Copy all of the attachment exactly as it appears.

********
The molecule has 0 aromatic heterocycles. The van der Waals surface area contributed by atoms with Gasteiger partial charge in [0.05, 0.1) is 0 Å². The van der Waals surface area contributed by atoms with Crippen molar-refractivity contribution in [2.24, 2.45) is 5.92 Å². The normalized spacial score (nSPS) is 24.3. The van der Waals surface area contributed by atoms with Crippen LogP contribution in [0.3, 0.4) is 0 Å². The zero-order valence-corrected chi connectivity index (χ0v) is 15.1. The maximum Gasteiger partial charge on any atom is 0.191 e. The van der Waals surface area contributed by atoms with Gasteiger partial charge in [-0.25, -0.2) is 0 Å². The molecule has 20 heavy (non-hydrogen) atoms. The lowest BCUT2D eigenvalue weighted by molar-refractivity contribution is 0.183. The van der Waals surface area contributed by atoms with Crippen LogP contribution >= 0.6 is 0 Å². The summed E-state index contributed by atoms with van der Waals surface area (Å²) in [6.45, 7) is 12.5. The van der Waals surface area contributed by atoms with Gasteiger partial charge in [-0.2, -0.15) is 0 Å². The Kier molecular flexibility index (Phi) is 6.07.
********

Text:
The molecule has 0 aromatic heterocycles. The van der Waals surface area contributed by atoms with Gasteiger partial charge in [0.05, 0.1) is 0 Å². The van der Waals surface area contributed by atoms with Crippen molar-refractivity contribution in [2.24, 2.45) is 5.92 Å². The normalized spacial score (nSPS) is 24.3. The van der Waals surface area contributed by atoms with Crippen LogP contribution in [0.3, 0.4) is 0 Å². The zero-order valence-corrected chi connectivity index (χ0v) is 15.1. The maximum Gasteiger partial charge on any atom is 0.191 e. The van der Waals surface area contributed by atoms with Gasteiger partial charge in [-0.25, -0.2) is 0 Å². The molecule has 20 heavy (non-hydrogen) atoms. The lowest BCUT2D eigenvalue weighted by molar-refractivity contribution is 0.183. The van der Waals surface area contributed by atoms with Crippen LogP contribution >= 0.6 is 0 Å². The summed E-state index contributed by atoms with van der Waals surface area (Å²) in [6.45, 7) is 12.5. The van der Waals surface area contributed by atoms with Gasteiger partial charge in [-0.2, -0.15) is 0 Å². The Kier molecular flexibility index (Phi) is 6.07.